Surveyor Stories - Tom Deprez

I’m a Managing Surveyor in Plowman Craven’s Property Management team, having joined in 2004. General duties include project surveys, technical support for survey teams, survey support for client queries, surveyor training, product development and Quality Assurance. Here’s a brief overview of a typical week…

Day 1 - IPMS in Bristol

This week’s first survey saw us head to Bristol and a newly-refurbished modern studio space that is home to a number of independent retailers, start-ups and established businesses. A property we have previously surveyed following an acquisition, we returned to measure a newly-installed split on one of the floors for an incoming tenant.

The building had a very distinctive 'banana' shape which required observations with a total station rather than a simple disto survey. Given that we recently surveyed the property we just needed to collect data for the new partition walls and check for any other changes across the curved floorplate. Once the survey had been completed we made the sunny journey home to process the day’s measurements and update the existing IPMS 3 Office reports ready for delivery to the client.

Related Content: IPMS Office Measurement

Day 2 - Warehouse Measurement

Our next site visit took us across to the other side of the country, this time a newly-constructed industrial unit in Essex. This project came up at short notice, so we had to be quickly mobilised to prepare the spec, H&S risk assessment and equipment required for the survey.

Due to the sheer size of the building, a total station was used so we were not relying on the handheld laser disto to try and take 120m distances. We could achieve much more reliable observations over these distances this way. Back in the office we processed the day’s work ready for the usual quality checks and GIA report delivery.

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Day 3 & 4 - Central London

The next project was a property in Central London for a regular client. The urgency was very high which meant security checks and resourcing had to be actioned quickly. The survey of the six-storey building was much like a typical project, with NIA, GIA and IPMS3 required.

The top two floors had a mansard roof, which meant that measurement of the internal sloping wall was required to calculate the 'Restricted Headroom'. This area would ultimately be excluded from the internal area calculations, so it was important to capture accurate information of this space.

At the end of the day I was able to hand over the project to another surveyor, Liam, updating him on progress and advising of any H&S requirements. I spent the next day processing the notes from site into AutoCAD, preparing the schedule of areas and updating the team ready for Liam's additional information. Much to the delight of the client, the area report was delivered ahead of schedule.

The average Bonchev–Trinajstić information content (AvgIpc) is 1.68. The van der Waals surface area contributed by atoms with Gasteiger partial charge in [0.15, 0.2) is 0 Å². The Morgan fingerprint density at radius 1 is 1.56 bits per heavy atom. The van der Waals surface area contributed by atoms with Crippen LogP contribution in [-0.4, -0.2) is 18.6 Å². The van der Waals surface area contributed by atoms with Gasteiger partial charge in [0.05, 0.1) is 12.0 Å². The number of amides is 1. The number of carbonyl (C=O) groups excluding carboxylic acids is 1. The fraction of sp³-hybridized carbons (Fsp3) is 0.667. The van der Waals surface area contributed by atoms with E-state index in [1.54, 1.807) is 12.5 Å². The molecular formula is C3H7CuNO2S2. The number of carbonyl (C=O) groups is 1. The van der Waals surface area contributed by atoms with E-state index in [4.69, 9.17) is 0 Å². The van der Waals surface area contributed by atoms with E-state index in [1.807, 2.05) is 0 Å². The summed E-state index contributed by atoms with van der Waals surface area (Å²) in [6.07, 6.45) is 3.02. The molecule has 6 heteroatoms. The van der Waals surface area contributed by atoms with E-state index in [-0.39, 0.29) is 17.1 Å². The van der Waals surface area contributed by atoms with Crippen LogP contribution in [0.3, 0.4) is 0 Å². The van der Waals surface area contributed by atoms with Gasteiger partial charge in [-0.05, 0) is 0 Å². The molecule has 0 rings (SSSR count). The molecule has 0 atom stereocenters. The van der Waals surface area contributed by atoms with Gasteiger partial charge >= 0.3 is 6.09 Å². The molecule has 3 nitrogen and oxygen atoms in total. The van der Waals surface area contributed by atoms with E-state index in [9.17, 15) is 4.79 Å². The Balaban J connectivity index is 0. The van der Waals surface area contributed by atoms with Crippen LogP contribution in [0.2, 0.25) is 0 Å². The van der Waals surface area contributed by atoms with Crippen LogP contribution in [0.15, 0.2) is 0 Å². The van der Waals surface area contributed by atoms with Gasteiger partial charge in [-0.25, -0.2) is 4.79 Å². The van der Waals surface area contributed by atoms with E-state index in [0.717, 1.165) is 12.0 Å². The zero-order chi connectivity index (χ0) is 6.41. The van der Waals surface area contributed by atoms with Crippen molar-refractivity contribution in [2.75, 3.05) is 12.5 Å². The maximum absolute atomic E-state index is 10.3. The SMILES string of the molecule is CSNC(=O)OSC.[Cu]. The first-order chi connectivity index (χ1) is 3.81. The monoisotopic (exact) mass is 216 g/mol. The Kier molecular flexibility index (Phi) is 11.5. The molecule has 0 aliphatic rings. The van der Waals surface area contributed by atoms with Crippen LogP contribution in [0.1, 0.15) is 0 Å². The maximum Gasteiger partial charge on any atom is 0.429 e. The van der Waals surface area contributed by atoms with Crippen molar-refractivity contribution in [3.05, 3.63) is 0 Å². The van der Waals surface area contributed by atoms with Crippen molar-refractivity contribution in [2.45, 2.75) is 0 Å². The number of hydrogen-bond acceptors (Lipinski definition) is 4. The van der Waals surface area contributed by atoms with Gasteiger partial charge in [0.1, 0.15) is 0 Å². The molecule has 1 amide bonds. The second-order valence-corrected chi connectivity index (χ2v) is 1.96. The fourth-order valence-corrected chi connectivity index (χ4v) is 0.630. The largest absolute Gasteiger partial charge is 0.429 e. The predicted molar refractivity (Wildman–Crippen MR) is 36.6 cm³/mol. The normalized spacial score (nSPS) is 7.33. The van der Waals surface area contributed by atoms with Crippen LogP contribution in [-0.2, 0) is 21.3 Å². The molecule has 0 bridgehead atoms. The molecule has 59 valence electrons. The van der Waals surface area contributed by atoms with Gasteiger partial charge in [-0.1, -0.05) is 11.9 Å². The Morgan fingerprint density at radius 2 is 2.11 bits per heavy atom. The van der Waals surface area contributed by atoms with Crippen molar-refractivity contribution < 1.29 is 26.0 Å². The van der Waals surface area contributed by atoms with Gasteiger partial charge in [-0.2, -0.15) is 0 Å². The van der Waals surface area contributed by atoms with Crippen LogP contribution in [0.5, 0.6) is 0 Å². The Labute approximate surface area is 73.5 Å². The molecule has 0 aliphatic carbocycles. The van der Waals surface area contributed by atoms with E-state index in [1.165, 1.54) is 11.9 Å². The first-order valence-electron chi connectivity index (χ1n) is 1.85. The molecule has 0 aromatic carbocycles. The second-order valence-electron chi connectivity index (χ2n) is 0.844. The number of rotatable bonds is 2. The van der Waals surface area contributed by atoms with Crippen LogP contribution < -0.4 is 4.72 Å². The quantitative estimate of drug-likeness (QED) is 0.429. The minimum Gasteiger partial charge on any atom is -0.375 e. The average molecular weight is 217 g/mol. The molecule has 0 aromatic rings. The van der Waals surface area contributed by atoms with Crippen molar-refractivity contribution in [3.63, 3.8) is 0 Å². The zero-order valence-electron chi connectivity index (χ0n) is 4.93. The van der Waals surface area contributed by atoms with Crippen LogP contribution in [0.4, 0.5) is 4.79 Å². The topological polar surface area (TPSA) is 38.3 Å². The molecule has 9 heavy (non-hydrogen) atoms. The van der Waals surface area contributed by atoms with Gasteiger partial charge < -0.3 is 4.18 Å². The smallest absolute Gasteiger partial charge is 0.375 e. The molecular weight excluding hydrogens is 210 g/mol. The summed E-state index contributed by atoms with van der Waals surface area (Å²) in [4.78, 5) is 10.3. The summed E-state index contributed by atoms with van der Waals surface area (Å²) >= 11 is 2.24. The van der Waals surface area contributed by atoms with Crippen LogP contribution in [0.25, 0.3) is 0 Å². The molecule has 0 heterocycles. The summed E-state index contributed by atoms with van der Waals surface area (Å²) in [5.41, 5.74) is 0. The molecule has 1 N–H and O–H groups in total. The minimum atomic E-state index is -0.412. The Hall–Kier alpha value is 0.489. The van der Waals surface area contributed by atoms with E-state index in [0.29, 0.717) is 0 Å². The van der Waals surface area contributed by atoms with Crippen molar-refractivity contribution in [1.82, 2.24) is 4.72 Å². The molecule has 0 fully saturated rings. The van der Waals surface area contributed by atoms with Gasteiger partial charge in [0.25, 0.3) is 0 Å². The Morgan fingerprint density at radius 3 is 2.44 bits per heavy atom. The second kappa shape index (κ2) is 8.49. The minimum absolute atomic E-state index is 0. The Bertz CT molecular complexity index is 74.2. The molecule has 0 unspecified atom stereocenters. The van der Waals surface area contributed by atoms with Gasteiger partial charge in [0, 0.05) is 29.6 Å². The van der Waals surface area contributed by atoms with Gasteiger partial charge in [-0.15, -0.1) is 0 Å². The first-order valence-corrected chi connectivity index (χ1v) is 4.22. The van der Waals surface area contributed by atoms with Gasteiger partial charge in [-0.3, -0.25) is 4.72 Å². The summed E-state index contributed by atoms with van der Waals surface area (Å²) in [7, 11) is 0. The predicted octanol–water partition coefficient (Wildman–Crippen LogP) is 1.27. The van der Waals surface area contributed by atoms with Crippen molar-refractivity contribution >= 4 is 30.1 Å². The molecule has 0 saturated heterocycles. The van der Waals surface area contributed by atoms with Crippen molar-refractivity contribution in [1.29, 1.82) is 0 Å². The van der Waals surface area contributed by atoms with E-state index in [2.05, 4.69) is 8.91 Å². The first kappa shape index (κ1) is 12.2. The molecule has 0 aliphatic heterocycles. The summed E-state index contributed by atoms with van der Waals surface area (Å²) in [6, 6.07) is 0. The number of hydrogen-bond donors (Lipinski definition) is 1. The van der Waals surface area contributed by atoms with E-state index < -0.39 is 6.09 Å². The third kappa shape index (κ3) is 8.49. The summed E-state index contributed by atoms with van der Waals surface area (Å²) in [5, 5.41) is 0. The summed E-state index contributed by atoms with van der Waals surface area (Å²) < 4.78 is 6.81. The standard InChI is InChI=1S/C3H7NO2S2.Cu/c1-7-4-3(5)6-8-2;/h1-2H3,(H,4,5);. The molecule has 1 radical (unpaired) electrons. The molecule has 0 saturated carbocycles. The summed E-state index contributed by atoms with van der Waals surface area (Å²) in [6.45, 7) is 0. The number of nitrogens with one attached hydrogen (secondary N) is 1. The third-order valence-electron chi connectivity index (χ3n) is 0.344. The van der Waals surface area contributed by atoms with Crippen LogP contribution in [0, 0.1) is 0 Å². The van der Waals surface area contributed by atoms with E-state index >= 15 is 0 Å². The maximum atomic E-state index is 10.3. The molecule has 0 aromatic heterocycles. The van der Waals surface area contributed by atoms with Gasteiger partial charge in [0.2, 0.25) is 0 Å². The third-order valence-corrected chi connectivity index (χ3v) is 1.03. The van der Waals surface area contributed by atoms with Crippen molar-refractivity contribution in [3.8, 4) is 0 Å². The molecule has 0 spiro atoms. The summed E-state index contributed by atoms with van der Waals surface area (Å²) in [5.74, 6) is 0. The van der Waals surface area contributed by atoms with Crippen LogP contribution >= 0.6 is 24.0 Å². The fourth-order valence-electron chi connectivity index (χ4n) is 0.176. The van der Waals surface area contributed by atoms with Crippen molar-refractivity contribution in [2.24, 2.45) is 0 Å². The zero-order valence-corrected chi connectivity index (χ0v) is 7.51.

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Day Six - The Gherkin

Back on site with our new surveyors and this time the London landmark 30 St Mary Axe… better known as the Gherkin. This is a project we have been involved in for several years and return to periodically to calculate up-to-date areas as the floors get vacated, re-let, refurbished or divided.

On this occasion a division had been created to split a floor for two incoming tenants. We were required to survey the new dividing wall between suites, as well as the newly-created shared circulation space. Obviously, there are difficulties involved with surveying a circular floorplate, not least trying to correctly calculate the true curve of the wall lines given the limited number of physical features to measure to.

Thankfully we can bypass this by calculating areas within AutoCad. As we had conducted a full survey of the whole building before, we could also use historic data to assist us with the new survey.

Related: Measuring gasworks and challenging shapes

Day Seven - All things CAD

I was booked to survey a new 63,000 sq.ft.five-storey office building in Cambridge, along with one of our new junior surveyors, Pooja. We used this project to introduce her to TachyCAD, which is a piece of software that runs alongside AutoCAD. Rather than the traditional method of sketching with pen and paper, noting down measurements and then later processing into CAD, the software allows real-time data capture from the disto and total station.

As the survey data is inputted directly into CAD via Bluetooth, the software eliminates the chance of error when reading and transferring measurements manually as well as speeding up the entire process.

Typically, an NIA and IPMS3 survey property of this size would take two days onsite. Using this method, we finished all floors before the end of the day and delivered ahead of schedule.

So that’s seven days in the life of a surveyor. Every week is different and you never know where you’ll end up working. Have scanners, will travel!

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Surveyor Stories - Tom Deprez

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Plowman Craven has more than 50 years’ experience, we provide integrated measurement and consultancy services.